January 2023

Fifteen Parties Registered to Contest the 2023 NSW Election

Fifteen parties are registered to contest the 2023 NSW election on 25 March including two that have undergone late name changes.

The rules in NSW for registering political parties were substantially toughened after the farcical “tablecloth” ballot paper at the 1999 Legislative Council election.

NSW parties require 750 members for registration, and all members relied upon for registration must provide a signed Declaration of Party Membership, a substantially tougher requirement than is necessary to register a Federal party. Parties must also pay a $2,000 fee and provide substantial detail on the workings of their constitution. Parties also undergo reviews to ensure they maintain the required membership.

Importantly for the coming election, NSW requires parties be registered for 12 months before they can access to the benefits of party registration. The main benefits registration gains are the ability to centrally nominate candidates, and having a party name printed next to party candidates on ballot papers.

So the 15 names listed inside this post are the only parties eligible to have their names printed on ballot papers for the 25 March election.Read More »Fifteen Parties Registered to Contest the 2023 NSW Election

VIC22 – 2-Party Preferred Results and Swings by District

Inside this post I am publishing corrected two-party preferred (2PP) results, state-wide and by district, for the 2022 Victorian election.

The post is based on the Victorian Electoral Commission’s (VEC’s) published two-party preferred totals. At the moment the difference in my table is that I include corrected the two-party preferred totals for Brighton and Werribee.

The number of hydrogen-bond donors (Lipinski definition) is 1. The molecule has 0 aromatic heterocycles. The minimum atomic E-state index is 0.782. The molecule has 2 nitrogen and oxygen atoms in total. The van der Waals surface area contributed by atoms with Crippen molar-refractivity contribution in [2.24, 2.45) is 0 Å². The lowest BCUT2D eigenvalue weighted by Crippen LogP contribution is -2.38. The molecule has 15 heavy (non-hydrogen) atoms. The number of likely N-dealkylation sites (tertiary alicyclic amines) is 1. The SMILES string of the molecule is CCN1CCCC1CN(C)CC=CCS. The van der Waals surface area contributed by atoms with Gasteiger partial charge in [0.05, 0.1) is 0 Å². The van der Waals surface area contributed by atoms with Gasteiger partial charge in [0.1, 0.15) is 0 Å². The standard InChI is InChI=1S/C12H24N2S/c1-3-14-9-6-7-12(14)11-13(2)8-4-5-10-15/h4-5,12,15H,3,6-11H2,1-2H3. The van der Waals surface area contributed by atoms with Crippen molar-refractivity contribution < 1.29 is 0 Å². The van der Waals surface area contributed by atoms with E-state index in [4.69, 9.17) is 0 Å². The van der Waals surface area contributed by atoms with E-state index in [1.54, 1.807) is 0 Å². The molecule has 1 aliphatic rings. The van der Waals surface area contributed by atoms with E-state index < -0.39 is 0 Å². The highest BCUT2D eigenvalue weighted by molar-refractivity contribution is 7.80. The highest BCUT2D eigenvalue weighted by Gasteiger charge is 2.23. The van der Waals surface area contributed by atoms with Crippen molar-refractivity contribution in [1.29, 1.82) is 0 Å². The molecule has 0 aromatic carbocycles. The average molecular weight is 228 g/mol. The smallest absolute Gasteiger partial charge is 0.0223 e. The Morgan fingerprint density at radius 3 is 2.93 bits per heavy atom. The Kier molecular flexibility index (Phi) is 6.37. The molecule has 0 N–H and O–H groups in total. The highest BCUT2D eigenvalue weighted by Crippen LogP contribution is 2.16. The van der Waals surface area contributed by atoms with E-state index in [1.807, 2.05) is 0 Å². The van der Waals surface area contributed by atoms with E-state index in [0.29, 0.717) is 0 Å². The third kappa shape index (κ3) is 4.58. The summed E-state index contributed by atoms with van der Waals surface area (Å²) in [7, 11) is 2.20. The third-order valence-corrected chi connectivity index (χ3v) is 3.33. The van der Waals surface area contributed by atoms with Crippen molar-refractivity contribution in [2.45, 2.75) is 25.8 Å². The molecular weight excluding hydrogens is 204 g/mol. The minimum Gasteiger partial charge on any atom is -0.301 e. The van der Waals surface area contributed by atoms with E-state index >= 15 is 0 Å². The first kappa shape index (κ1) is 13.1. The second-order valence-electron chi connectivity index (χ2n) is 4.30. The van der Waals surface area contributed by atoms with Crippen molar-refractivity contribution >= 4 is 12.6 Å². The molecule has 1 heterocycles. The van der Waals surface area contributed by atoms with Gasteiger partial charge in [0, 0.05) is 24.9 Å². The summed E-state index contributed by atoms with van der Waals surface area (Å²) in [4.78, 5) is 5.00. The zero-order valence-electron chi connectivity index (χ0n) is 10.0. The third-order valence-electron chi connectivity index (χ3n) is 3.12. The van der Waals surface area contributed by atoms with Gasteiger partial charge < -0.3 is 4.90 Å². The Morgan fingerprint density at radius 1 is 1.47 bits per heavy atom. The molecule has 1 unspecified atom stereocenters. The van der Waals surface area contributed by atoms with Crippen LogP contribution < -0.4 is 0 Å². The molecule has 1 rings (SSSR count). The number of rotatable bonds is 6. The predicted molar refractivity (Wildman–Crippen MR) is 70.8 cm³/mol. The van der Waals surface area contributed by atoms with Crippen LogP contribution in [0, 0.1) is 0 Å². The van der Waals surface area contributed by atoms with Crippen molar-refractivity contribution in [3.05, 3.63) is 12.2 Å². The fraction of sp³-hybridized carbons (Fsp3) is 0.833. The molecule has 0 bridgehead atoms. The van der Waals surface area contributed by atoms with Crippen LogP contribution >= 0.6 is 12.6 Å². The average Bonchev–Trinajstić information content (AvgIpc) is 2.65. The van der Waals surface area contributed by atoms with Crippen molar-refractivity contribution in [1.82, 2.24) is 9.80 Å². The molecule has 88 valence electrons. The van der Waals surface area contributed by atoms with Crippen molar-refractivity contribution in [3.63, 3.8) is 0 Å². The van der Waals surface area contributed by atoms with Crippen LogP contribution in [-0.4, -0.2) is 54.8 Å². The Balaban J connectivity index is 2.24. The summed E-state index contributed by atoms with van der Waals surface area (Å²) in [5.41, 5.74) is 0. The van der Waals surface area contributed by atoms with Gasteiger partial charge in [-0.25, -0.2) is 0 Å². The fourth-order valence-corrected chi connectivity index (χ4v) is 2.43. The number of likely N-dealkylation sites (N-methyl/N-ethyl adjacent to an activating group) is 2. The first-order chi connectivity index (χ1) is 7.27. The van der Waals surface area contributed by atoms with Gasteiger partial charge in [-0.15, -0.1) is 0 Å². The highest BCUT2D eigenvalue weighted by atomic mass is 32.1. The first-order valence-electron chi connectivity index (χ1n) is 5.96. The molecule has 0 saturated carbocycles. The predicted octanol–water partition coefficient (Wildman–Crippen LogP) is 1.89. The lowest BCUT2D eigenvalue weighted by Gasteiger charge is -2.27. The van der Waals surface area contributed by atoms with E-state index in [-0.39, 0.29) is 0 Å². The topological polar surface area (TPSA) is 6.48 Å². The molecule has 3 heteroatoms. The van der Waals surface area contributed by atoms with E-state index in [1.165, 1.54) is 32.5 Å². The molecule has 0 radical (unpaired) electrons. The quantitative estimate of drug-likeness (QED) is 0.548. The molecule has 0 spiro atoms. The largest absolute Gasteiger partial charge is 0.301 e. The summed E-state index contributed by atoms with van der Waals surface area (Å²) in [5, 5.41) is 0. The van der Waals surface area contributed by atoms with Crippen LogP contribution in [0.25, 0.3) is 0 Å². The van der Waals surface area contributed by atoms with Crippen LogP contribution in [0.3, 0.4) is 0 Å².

These two corrected totals have been calculated from the data entered ballot paper files for both seats. The VEC did not publish a completed preference distribution for either seat but the correct 2PP can be calculated from the data files. I recently analysed the preference flows for seven districts where data entry was available, including for Brighton and Werribee.

In February the VEC intends to undertake formal preference distributions in districts where a distribution was not required. I will update the table and this post as the new figures become available.

As well as publishing two-party preferred totals, the post explains the VEC’s counting procedures that are responsible for me having a different state-wide 2PP, and also why there will be further changes when the VEC conducts the additional distributions in February.Read More »VIC22 – 2-Party Preferred Results and Swings by District